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Few topics are hotter right now than that of tuition pricing and discounting. And that's because across the country, colleges and universities are taking no end of approaches to the matter. Which institutions are on target? Which are not? Some have historically taken a high price/high discount approach. Others have kept price and discount increases suppressed. Some have cut prices, while others have dramatically increased price to reposition against competitors.

One of the most vexing issues in financial aid today has to do with efficiency: If a school has $10,000 to spend on scholarships or tuition discounting, it can probably get more institutional benefit-in terms of enrollments, tuition revenue, and student quality-by spreading the money among four or five middle-income students rather than investing it in a single high-need student. Schools may prefer to provide access to the poorest students, but the incentives built into the current financial aid system are hard to ignore.

A dip in the economy is hard on everyone, but for higher education, hard times are aggravated by a kind of triple whammy of financial need: When the economy dips, more parents and students are out of work, and more investments shrivel. The result: Colleges and universities are asked to meet more financial need. State legislatures, faced with eroding tax revenues and increased demands on the state coffers, cut funding to education. The result: less money to meet the increased student need.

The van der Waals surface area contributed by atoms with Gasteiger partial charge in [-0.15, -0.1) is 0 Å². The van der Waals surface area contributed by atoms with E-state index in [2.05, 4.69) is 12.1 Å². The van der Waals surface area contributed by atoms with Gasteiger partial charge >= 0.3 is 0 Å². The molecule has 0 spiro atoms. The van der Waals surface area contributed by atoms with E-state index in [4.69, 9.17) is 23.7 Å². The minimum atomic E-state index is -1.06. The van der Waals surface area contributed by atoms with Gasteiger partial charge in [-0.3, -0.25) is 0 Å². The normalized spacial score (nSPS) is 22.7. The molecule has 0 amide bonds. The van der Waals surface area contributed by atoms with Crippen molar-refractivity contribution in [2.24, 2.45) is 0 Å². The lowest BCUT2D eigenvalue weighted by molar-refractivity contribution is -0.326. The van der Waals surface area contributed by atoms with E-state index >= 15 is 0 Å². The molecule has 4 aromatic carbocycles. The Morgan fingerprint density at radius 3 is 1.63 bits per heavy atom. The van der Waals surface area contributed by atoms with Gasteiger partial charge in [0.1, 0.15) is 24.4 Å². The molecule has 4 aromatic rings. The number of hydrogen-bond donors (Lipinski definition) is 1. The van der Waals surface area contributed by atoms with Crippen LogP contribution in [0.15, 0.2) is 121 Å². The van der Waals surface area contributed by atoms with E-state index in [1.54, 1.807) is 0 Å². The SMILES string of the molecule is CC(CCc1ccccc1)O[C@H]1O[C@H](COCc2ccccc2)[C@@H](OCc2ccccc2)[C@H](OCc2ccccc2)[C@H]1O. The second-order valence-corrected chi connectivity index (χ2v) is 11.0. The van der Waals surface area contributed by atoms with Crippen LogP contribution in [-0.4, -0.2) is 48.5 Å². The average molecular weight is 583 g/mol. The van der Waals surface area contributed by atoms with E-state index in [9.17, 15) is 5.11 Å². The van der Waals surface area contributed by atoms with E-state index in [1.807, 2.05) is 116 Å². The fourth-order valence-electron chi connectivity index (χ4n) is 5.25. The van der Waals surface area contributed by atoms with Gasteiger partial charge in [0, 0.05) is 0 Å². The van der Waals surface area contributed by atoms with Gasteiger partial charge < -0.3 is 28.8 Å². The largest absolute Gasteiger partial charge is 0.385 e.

Welcome to University Business's special report on student finance, the first of a regular series of special reports on the subject. Student finance has long been an important aspect of the business of higher education, but in the past few years we've seen it become more and more central to the way that institutions operate, to the point where it seems to us that everyone on senior administrative levels-everyone who has an impact on institutional strategy-needs to be thinking about the Financial Aid office and how it fits in.

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